Singapore's downsized restaurant scene

Singapore's downsized restaurant scene

Away from the big resort players, some of the city's top chefs are attracting their own fan base by offering more casual, intimate dining experiences
Unless you arrive early, it's standing room only at the extremely popular 15-seat Esquina Tapas Bar.

Three years after opening successful Singapore restaurant FiftyThree, lawyer-turned-chef Michael Han is downsizing.

In March, the starkly Nordic-minimalist restaurant on Armenian Street shut its doors. Come August, it will re-open in a smaller, more intimate, shophouse on Tras Street.

A stark contrast to Han's sprawling two-story 40-seat space, the new outlet will only seat 18.

“I believe casualness is replacing formality at the dinner table,” says 34-year-old Han, who apprenticed at Mugaritz, Noma and The Fat Duck after earning a master’s degree in law.

“I want to evolve the same careful, quiet approach we have to the food and to do so, it would be better to minimize the surroundings.”

'We want to keep it real'

“Esquina is the smallest restaurant in my group, but the most fun,” says co-founder Jason Atherton.Perhaps an antithesis to Singapore’s power-packed dining scene where big-name chefs are opening ostentatious restaurants with mega spaces –- the new Catalunya housed in the glass-domed Fullerton Pavilion is a fine example –- but Han is hardly alone.

Last December, the 15-seat The Rabbit Stash opened with little fanfare in the far-flung Pandan Valley condominium.

Stacked atop the mezzanine level of a pie shop, the restaurant, which shares a common boutique space with its cramped kitchen, is the perfect showcase for 37-year-old chef/owner Mathew Mok, who followed his degree in building management with a 17-month diploma in culinary arts.

After working 12 months in local restaurants and another year as a chef-for-hire, Mok decided to call his own shots at The Rabbit Stash.

“We want to keep it real, intimate and niche,” says Mok, who is assisted by his partner and Maitre’ d, Donna Ho. “I did not train under any high-profile chefs, hence most of my modern European creations are self-created." 


A more personal experience

Bigger culinary names are also jumping on the bijou eatery bandwagon.

Late last year, the 15-seat Esquina Tapas Bar opened its doors in a narrow strip of space in Chinatown's Jiak Chuan Lane enclave.

A joint project between boutique hotelier Loh Lik Peng and Gordon Ramsay’s former protégé at Maze Restaurant, Jason Atherton, the tapas bar swiftly won the hearts of local foodies and a massive stand-and-eat crowd soon thronged the space.

“Esquina is the smallest restaurant in my group, but the most fun,” says Atherton. “We wanted it to be an authentic tapas bar -- hence the size –- and it creates an amazing atmosphere unlike anything else we have.”

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"I did not train under any high-profile chefs, hence most of my modern European creations are self created." says The Rabbit Stash owner, Mathew Mok. In March, Esquina was joined by  FoodBar Dada, a 20-seat tapas bar housed in a tiny space tucked away in a blink-and-you'll-miss-it unit at Robertson Quay.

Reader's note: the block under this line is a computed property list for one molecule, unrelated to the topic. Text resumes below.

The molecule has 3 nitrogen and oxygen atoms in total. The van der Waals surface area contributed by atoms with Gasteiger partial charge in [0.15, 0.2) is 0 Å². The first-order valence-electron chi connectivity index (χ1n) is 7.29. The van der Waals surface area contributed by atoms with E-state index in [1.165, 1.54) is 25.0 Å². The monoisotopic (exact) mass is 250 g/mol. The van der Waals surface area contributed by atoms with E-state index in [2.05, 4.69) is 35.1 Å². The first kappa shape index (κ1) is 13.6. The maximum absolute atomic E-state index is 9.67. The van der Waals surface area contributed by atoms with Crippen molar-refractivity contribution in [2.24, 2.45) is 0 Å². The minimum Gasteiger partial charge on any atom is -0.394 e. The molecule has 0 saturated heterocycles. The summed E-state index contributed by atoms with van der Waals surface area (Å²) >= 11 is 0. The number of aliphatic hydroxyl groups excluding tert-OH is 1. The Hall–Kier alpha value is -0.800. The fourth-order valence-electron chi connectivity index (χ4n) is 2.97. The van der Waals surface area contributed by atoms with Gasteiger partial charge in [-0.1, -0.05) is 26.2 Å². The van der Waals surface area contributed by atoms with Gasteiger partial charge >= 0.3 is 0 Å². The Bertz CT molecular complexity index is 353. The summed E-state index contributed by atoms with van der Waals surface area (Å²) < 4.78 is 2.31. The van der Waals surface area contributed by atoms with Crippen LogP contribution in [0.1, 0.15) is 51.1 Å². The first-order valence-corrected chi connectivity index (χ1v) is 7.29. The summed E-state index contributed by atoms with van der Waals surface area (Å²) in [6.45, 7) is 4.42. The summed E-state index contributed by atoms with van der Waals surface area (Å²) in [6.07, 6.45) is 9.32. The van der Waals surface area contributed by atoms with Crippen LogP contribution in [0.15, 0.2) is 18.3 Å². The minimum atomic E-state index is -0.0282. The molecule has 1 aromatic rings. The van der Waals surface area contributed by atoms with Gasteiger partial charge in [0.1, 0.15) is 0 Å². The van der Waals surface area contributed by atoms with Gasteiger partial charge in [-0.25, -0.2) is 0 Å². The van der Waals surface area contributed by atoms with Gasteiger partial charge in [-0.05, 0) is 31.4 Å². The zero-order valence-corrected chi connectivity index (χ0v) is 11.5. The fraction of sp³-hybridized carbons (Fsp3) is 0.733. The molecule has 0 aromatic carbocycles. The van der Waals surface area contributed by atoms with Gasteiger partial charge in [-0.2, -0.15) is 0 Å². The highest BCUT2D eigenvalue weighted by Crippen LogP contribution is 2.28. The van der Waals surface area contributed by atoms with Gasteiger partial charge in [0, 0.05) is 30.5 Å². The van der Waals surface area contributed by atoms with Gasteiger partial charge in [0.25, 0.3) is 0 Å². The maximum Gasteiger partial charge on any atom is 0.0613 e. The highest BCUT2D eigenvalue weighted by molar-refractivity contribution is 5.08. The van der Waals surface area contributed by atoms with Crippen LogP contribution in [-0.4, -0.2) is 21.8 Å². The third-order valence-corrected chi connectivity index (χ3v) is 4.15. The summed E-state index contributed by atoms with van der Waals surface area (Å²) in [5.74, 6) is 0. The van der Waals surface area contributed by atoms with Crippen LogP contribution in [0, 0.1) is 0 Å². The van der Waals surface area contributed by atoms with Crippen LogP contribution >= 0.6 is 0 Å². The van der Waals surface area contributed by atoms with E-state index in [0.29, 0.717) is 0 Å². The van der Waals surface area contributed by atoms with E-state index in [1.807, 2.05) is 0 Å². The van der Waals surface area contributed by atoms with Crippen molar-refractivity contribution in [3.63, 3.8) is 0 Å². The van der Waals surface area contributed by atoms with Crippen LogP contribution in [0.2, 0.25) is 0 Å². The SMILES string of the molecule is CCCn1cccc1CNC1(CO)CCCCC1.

At 43 square meters, Dada is the smallest restaurant in The Privé Group, which includes four other restaurants led by the flagship Privé Grill.

“We wanted to create a space that is intimate and yet energetic, where the guests would be connected to what’s happening behind the stoves” says Yuan Oeij, chairman of The Privé Group.

“This could only be done with a small space serving fewer customers. The experience is so much more personal and the chefs can focus on delivering quality while interacting with the diners.”

Small venues, big bites


If his modernist European cuisine at Armenian Street is anything to go by, expect lots of textures and modern cooking techniques at Michael Han’s soon-to-open 18-seat Tras Street restaurant.

“I am fascinated by cooking with wood,” says Han, “so possibly every dish will have an element touched by fire.”

42 Tras St.; +65 6334 5535

The Rabbit Stash

Snag a reservation at this boutique eatery for the seasonally changing five-course degustation menu, which you'll eat off a communal table draped in black linen.

Mok’s meats alone –- such as the beef tenderloin with sweet potato risotto and roasted lamb rack with mint scented cabernet sauvignon –- are worthy of a detour.

#01-206 2 Pandan Valley; +65 9173 0723


Esquina doesn’t take reservations, so beat the traffic by arriving early for a bum-space by the counter.

Jason Atherton is busy attending to his restaurants in London, Shanghai and now, Pollen Street in Singapore, but his protégé, Andrew Walsh, does an excellent job with the cosmopolitan-inspired tapas like scallops ceviche in yuzu-scented dressing.

16 Jiak Chun Lane; +65 6222 1616

Foodbar Dada

The Josper Grill-centerd tapas menu at this industrial-slick hole-in-the-wall may not be extensive. But what they do, they truly excel at.

Come for Chef Manel Volero’s signature creations like Iberian pork with Serrano ham alongside caviar-flecked mashed potato cream and Josper-grilled baby squid in a savory toss with clouds of egg.

60 Robertson Quay #01-12; +65 9639 7862

Evelyn Chen traded her frequent flyer miles from her jet-setting corporate days for a critic's pen, and has been eating and drinking on the job ever since. She is a former Time Out food critic and current editor of Zagat Guide; her food and travel features have published in Destin Asian, Travel + Leisure SEA and Conde Nast Traveller. For a collection of her gourmet jaunts, visit

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